Photo: Benedict Cumberbatch in The Imitation Game as Alan Turing, one of the few LGB characters represented in Hollywood films last year.
While television is enjoying a golden age of creativity and an unprecdented range of diverse characters, Hollywood, it seems, is content to pump out the same bloated superhero sequels with the same homogenous cast of characters.
The Media, Diversity, & Social Change (MDSC) Initiative at the University of Southern California's Annenberg School for Communication and Journalism took a critical look at 700 popular Hollywood films from 2007 to 2014. The resulting report, Inequality in 700 Popular Films: Examining Portrayals of Gender, Race, & LGBT Status, found what anyone watching over the past few years already knew: major motion pictures are overwhelmingly white, straight and male.
This is the first time the MDSC has measured the portrayals of LGBTs on screen and it found that in 2014's top films, about 0.4% of all speaking characters were coded as LGBT, with absolutely no portrayals of transgender people.
The report notes that the percentage of LGB characters in film is lower than estimates of the LGB population in the U.S. -- around 3.5%. Moreover, a recent study found that 7% of millennials identified as LGBT, while another 3% refused to identify their sexual orientation all-together.
So why does Hollywood, bastion of liberal views that it loudly purports to be, refuse to be as progressive as the rest of the nation? Well, probably because Hollywood isn't making films for American consumption anymore.
Domestically, Hollywood raked in $10.4 billion last year. Internationally, 2014's top film, Transformers: Age of Extinction, earned over $1 billion just by itself. Meanwhile, I dare you to tell me one person who was in that without first looking it up.
As long as superhero movies and franchise movies and superhero franchise movies continue to make money, Hollywood will keep on shitting them out because Hollywood is one old, salty dog that's not about trying to learn any new tricks. Just look at the movies Sony's getting ready to dump on us over the next few years. It reads like a "who cares?" of sequels, threequels and prequels.
Luckily, independent cinema is thriving, sussing out the kinds of stories Hollywood's grown too big to care about.
And television is better than pretty much anything winning Oscars these days, while attracting Oscar-winning and caliber talent by the truckloads. So maybe Hollywood can keep its blockbusters with its predominately white, straight, male casts because there's an audience for it. It's just not me. Not because I don't see myself represented on the big screen -- though that's part of it -- but because ain't nobody got time for another Resident Evil movie. Number six is coming out in Jaunary 2017.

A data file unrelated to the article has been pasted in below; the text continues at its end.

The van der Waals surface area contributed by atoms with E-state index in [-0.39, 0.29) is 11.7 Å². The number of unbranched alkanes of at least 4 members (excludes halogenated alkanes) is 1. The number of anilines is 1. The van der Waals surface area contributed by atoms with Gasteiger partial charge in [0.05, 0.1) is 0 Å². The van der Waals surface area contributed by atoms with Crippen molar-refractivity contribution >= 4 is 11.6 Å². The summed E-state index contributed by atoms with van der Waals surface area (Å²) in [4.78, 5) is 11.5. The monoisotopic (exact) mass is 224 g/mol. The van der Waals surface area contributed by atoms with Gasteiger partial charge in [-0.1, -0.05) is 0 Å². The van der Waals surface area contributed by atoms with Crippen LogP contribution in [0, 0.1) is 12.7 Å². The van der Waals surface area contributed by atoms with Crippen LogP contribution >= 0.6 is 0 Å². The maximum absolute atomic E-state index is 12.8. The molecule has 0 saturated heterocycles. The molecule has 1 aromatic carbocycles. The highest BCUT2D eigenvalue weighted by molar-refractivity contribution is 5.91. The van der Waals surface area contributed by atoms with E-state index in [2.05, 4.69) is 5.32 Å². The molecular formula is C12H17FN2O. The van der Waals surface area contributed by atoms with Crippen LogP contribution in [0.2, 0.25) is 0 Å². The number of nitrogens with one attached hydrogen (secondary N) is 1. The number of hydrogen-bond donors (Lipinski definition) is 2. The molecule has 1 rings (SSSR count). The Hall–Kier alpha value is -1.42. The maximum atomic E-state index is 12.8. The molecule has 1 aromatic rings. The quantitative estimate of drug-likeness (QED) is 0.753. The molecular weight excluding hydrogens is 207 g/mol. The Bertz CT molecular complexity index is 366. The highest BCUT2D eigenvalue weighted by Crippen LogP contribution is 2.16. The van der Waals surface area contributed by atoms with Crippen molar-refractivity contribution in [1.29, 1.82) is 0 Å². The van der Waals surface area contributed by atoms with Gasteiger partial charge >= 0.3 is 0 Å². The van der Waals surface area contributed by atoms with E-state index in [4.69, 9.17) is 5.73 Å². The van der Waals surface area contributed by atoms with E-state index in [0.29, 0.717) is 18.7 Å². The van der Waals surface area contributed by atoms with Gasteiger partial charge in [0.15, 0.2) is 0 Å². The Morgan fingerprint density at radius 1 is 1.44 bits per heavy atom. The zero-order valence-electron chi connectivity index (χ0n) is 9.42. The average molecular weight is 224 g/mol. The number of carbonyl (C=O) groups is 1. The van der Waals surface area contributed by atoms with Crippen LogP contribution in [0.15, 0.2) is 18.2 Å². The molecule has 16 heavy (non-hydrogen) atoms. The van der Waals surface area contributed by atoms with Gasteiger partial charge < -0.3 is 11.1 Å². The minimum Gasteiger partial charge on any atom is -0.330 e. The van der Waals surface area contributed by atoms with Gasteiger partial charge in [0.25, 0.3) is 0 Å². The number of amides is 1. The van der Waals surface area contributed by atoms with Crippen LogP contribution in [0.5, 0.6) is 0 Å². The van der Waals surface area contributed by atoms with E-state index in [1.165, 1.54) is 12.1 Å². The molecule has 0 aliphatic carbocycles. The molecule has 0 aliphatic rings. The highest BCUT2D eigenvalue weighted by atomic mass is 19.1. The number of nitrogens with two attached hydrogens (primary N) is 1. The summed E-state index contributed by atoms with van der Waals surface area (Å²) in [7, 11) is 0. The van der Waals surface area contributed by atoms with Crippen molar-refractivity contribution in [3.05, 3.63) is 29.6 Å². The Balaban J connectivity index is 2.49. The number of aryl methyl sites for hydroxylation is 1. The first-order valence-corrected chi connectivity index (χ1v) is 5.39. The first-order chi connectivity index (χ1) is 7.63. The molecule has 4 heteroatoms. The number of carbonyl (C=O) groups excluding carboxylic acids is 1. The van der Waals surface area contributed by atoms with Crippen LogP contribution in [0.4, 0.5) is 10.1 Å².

Across 4,610 speaking characters in the 100 top films of 2014, only 19 were Lesbian, Gay or Bisexual. Not one Transgender character was portrayed.
Ten characters were coded as Gay, 4 were Lesbian, and 5 were Bisexual. Only 14 movies sample wide featured an LGB depiction and none of those films were animated.
Of the LGB characters coded, nearly two-thirds were male (63.2%) and only 36.8% were female.
LGB characters were also predominantly White (84.2%). Only 15.8% were from underrepresented racial/ethnic backgrounds.
Only 17 of the 100 top films of 2014 featured a lead or co lead actor from an underrepresented racial and/or ethnic group.
Of those characters coded for race/ethnicity across 100 top films of 2014, 73.1% were White, 4.9% were Hispanic/Latino, 12.5% were Black, 5.3% were Asian, 2.9% were Middle Eastern, <1% were American Indian/Alaskan Native or Native Hawaiian/Pacific Islander, and 1.2% were from "other" racial and/or ethnic groupings. This represents no change in the portrayal of apparent race/ethnicity from 2007-2014.
Just over a quarter of characters in action and/or adventure (26.1%) and comedy films (26.5%) are from underrepresented racial/ethnic groups across the 100 top films of 2014. This represents no change from 2007 or 2010.
Only 30.2% of the 30,835 speaking characters evaluated were female across the 700 top-grossing films from 2007 to 2014.
In 2014, no female actors over 45 years of age performed a lead or co lead role. Only three of the female actors in lead or co lead roles were from underrepresented racial/ethnic backgrounds.
No female leads or co leads were Lesbian or Bisexual characters.